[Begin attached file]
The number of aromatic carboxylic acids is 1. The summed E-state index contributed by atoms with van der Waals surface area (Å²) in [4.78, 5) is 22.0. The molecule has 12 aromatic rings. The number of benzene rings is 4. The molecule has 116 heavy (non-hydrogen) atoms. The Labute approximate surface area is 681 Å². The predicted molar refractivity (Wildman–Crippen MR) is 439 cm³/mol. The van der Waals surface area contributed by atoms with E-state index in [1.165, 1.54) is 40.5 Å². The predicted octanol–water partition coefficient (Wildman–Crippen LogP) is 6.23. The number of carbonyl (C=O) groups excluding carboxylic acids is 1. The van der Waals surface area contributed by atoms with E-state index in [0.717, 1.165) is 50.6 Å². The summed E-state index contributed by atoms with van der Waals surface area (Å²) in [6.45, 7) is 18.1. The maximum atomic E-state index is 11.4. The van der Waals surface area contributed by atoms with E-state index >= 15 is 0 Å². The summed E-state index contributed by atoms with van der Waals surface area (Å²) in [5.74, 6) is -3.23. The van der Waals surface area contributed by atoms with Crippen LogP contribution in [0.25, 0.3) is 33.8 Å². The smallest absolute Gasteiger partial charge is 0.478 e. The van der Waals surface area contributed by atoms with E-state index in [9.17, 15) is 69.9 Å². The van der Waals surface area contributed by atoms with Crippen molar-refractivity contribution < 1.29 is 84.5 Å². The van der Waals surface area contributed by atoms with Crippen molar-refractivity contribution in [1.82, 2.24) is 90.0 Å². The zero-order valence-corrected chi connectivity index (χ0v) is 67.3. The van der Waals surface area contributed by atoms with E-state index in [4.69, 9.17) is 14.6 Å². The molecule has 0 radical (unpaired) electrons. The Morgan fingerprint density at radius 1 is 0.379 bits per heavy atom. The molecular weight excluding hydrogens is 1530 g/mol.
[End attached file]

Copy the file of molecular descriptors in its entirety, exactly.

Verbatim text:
The number of aromatic carboxylic acids is 1. The summed E-state index contributed by atoms with van der Waals surface area (Å²) in [4.78, 5) is 22.0. The molecule has 12 aromatic rings. The number of benzene rings is 4. The molecule has 116 heavy (non-hydrogen) atoms. The Labute approximate surface area is 681 Å². The predicted molar refractivity (Wildman–Crippen MR) is 439 cm³/mol. The van der Waals surface area contributed by atoms with E-state index in [1.165, 1.54) is 40.5 Å². The predicted octanol–water partition coefficient (Wildman–Crippen LogP) is 6.23. The number of carbonyl (C=O) groups excluding carboxylic acids is 1. The van der Waals surface area contributed by atoms with E-state index in [0.717, 1.165) is 50.6 Å². The summed E-state index contributed by atoms with van der Waals surface area (Å²) in [6.45, 7) is 18.1. The maximum atomic E-state index is 11.4. The van der Waals surface area contributed by atoms with E-state index >= 15 is 0 Å². The summed E-state index contributed by atoms with van der Waals surface area (Å²) in [5.74, 6) is -3.23. The van der Waals surface area contributed by atoms with Crippen LogP contribution in [0.25, 0.3) is 33.8 Å². The smallest absolute Gasteiger partial charge is 0.478 e. The van der Waals surface area contributed by atoms with E-state index in [9.17, 15) is 69.9 Å². The van der Waals surface area contributed by atoms with Crippen molar-refractivity contribution < 1.29 is 84.5 Å². The van der Waals surface area contributed by atoms with Crippen molar-refractivity contribution in [1.82, 2.24) is 90.0 Å². The zero-order valence-corrected chi connectivity index (χ0v) is 67.3. The van der Waals surface area contributed by atoms with E-state index in [4.69, 9.17) is 14.6 Å². The molecule has 0 radical (unpaired) electrons. The Morgan fingerprint density at radius 1 is 0.379 bits per heavy atom. The molecular weight excluding hydrogens is 1530 g/mol.